Most of the changes are simplification of the legalese. But one in particular caught our eye. According to LinkedIn, thou shalt not:
i. Even if it is legal where you are located, create profiles or provide content that promotes escort services or prostitution.
What surprised us was that this was even necessary. On a site where every action you take is tied to your professional identity, would anyone really take the risk of advertising adult services?
Apparently, yes. Prostitution, in fact, is a skill for which you can get endorsed on LinkedIn. (Many self-identified experts on the topic work in law enforcement or religious ministries, suggesting that their experience is with catching or counseling offenders rather than offering such services.)
Judging by the suggestions LinkedIn’s search algorithm offers, LinkedIn members are actively looking for this kind of professional help. Search on “escorts,” for example, and LinkedIn will prompt you to search instead for the following terms:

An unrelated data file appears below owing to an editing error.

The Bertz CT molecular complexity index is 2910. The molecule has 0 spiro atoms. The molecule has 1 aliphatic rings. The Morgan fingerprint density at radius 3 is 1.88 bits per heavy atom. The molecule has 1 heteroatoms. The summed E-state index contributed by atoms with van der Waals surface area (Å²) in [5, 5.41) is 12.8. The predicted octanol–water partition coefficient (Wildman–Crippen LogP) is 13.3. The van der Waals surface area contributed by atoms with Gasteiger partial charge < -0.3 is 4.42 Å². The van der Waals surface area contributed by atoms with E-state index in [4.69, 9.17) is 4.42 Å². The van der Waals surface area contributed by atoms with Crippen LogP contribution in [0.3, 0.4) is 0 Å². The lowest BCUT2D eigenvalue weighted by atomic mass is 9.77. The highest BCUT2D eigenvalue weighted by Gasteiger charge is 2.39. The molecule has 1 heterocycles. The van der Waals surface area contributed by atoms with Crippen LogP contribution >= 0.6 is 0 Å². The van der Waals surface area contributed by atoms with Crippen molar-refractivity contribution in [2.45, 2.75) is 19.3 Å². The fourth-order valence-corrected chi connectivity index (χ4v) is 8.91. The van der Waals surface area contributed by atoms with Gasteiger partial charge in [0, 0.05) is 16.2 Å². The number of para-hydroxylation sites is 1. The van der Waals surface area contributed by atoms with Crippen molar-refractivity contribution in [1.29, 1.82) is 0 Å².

- female escorts
- independent escorts
- call girls
- hot girls
- adult entertainment
- escort services
- dubai escorts
This ban is not completely new. LinkedIn previously forbade advertising “unlawful” services. However, prostitution is legal in some European countries and parts of the United States, and escort services fall into a legal gray area in many jurisdictions.
The clarification appears necessary, as some LinkedIn members appear to have been skirting the older terms to offer risqué business. For instance, check out this profile, which we’ve redacted just a bit:
Lead image via Flickr user Bruce Tuten, CC 2.0